Tudor England is not generally thought of as a hotbed of scientific progress. But the great voyages of discovery underway in this age required new instrumentation for navigation and time keeping. The Gemini Astrolabe, on display at the Royal Observatory, is very much a product of its time, combining the scientific and superstitious in one device.
This beautiful object was made in about 1552 for Edward VI and is engraved with the royal arms, the garter and a Tudor rose. The maker, who gave himself the name Thomas Gemini, settled in London around 1540 from the continent. He was the first important maker of scientific instruments in England.
The astrolabe is one of the earliest forms of computer, used to solve astronomical problems and to show the positions of stars and planets at different times, dates and latitudes. Astrolabes have a range of uses in astronomy, including time-keeping and surveying (even astrology), and can be used to make observations such as the height of a star or planet above the horizon, or the angular height of a terrestrial object such as a building.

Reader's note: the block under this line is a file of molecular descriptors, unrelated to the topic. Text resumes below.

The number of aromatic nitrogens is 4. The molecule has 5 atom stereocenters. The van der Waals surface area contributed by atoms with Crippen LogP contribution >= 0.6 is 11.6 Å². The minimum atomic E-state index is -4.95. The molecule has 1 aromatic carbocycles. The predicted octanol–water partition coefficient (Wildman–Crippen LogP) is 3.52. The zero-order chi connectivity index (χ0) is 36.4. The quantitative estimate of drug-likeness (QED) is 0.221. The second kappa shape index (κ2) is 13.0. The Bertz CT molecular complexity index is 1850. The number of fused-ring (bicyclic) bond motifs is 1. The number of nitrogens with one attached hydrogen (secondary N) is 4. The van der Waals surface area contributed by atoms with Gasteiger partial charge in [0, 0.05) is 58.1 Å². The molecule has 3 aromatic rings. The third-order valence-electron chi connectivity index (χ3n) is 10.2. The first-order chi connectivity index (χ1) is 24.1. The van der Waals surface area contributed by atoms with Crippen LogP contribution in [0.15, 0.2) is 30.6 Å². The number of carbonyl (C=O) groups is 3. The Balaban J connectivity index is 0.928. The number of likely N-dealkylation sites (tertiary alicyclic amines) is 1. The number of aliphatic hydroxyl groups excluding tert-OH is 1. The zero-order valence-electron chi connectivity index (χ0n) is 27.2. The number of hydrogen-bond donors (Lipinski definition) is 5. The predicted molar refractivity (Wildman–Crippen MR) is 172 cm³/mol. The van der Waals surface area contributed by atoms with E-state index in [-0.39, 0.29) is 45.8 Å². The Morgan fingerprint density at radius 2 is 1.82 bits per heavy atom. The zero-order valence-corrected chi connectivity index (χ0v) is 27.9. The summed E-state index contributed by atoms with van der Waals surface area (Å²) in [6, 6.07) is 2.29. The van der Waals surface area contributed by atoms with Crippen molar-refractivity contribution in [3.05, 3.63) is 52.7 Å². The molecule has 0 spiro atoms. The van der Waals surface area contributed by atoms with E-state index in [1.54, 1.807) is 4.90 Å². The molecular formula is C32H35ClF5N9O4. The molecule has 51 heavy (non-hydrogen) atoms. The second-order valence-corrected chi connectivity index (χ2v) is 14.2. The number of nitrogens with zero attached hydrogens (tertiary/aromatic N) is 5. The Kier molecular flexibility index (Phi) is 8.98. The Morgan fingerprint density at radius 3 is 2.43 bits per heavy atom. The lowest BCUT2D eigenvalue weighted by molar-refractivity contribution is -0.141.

This example contains an extremely complex set of astrological scales (more than is usual on astrolabes), indicating the great importance of astrology in daily and courtly life in this period. Edward VI, for example, is said to have had his horoscope cast by the renowned Italian physician and astrologer Girolamo Cardano, who ineptly predicted him a long and prosperous life.
The astrolabe is now incomplete, and part of it was re-engraved in 1655 by Henry Sutton to make a spiral calculator.